Cathy: Tell me more about the differences between the two schools and how you navigated them. I think this is important for parents who are considering switching from any other school to FCS and it might help the transition go more smoothly.
JoAnn: Well, I probably shouldn’t have written my first paper for Mrs. Knight (who is still teaching at FCS, by the way) by hand. I definitely should’ve typed it. I assumed the required paper was going to be like my previous papers at Roanoke Catholic, 1-2 pages. Ha! It ended up being pages and pages! Roanoke Catholic didn’t require papers on the computer at the time. I was used to basically “phoning it in” and getting A and B’s at Roanoke Catholic. I had no idea of the different academic level that would be required. But it prepared me for college! Really, I was prepared for GRAD school! My college class syllabi were kind of laughable—college homework was a breeze.
Cathy: Where did you end up going to college?
JoAnn: I went to Roanoke College, majoring in Psychology. I had almost a full academic scholarship and comped out of several classes in college. Then I completed an internship at the Commonwealth’s Attorney’s office. I was strongly considering a prosecution career—I had even taken out the $140K loan—but then gave it back when I realized I didn’t want to be 80 when I finally paid it off!
Cathy: I’ll concur with that wise move. What did you do instead?
JoAnn: My parents were in sales, so I went into Pharmaceutical Sales in the DC area. I did that from 2007-2015. I quit when I was five-months pregnant, moved back to Roanoke, and decided to be at home because my hubby does a lot of traveling as the National Federal Sales Director for a Fortune 500 Company. Now, I’m working part-time for FCS as the Alumni Relations Coordinator, which is a fancy title for “I’ll be contacting you.”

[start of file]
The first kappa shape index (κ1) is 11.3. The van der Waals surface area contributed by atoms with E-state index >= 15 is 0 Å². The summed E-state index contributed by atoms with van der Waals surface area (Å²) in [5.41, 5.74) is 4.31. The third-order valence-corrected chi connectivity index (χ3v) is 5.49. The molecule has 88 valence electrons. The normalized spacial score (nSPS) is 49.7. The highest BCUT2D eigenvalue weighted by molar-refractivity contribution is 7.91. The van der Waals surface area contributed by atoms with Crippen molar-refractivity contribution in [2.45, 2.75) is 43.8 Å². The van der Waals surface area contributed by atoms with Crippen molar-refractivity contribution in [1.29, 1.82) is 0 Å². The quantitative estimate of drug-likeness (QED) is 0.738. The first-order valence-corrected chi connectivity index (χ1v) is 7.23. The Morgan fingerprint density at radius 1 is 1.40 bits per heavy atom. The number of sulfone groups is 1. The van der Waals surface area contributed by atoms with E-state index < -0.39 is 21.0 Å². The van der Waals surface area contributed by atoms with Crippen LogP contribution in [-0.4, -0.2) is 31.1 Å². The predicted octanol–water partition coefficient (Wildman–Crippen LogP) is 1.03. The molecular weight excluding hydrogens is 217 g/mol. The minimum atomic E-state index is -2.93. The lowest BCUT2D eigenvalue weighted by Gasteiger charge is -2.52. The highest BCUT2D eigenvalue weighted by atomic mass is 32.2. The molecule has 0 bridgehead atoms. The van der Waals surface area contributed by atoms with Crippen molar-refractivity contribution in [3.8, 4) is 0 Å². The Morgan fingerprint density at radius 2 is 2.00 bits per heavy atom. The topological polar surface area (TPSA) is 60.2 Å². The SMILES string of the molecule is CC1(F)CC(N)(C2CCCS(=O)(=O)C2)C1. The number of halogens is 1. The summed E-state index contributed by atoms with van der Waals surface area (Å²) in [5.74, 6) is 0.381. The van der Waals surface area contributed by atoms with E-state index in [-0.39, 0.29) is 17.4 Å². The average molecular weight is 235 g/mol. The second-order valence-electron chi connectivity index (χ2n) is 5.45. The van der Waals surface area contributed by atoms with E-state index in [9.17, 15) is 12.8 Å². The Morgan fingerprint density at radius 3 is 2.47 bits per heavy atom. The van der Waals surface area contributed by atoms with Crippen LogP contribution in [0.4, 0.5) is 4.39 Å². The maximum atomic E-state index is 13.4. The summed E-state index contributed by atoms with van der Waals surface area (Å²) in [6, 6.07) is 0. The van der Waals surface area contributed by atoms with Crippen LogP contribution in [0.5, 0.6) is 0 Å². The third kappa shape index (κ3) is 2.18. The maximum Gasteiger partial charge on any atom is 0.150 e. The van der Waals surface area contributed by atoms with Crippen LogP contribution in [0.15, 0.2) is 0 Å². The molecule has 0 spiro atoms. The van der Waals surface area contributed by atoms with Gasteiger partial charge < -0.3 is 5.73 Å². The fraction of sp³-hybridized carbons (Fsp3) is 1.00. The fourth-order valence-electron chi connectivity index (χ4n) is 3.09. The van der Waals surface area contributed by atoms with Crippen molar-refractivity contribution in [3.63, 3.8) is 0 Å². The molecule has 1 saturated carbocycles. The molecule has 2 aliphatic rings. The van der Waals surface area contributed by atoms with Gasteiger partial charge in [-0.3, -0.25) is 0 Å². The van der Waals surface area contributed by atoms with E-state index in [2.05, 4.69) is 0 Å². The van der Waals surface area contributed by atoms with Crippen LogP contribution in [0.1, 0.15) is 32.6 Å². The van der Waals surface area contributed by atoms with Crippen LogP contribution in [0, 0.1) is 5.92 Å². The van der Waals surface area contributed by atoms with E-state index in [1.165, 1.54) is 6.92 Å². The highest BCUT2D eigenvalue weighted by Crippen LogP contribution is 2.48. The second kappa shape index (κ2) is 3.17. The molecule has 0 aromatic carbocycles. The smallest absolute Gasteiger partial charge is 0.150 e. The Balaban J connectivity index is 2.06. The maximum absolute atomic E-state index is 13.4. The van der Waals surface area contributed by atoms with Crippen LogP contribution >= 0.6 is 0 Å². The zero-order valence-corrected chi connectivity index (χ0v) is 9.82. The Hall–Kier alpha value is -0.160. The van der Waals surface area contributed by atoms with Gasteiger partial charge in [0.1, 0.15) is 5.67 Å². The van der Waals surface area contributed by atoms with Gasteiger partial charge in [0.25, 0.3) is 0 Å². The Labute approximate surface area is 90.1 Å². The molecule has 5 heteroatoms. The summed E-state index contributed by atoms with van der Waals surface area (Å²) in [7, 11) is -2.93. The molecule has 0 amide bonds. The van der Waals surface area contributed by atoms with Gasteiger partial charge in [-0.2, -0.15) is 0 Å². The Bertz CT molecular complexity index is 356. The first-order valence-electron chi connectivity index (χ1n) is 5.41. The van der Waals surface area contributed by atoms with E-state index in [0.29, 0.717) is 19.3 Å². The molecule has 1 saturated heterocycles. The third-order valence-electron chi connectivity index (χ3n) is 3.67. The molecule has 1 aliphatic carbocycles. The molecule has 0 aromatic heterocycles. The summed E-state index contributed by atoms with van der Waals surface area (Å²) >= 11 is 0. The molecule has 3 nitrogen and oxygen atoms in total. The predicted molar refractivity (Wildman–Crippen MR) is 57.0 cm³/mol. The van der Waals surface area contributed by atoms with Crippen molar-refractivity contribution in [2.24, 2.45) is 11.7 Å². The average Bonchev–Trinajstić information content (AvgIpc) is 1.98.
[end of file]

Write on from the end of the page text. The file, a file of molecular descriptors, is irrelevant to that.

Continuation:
Cathy: What do you love about being our Alumni Relations Coordinator?
JoAnn: I love planning the alumni weekends and getting people back together, face-to-face. Fellowship is impactful, meaningful. I’ll be glad when COVID-19 lets up.
Cathy: And you have two children…
JoAnn: Yes! I have a daughter who is five, starting Kindergarten at FCS, and a 1-year-old boy.
Cathy: What’s your approach to life, in a nutshell?
JoAnn: I think like most Christians, I try to live my life through the lens of Christ as best as we can, obviously falling short, but as long as we keep Him at the center of our profession, family, churches, and community, it keeps our focus on where it needs to be.
Cathy: Out of all you did and do now, what has surprised you the most?
JoAnn: Motherhood. I was surprised at how fulfilling my children would be. How amazing the family unit is designed to be.
Cathy: We all have a message. What’s your “big message”?
JoAnn: My big message is probably unoriginal, but very classical: This world would be a much better place if we kept Christ's commandment to "love one another." We have become so balkanized, we forget to treat all others with kindness and compassion. Also, Generation Z, please reconsider skinny jeans.
Cathy: (Laughing) Both messages are probably pretty “classical” in nature!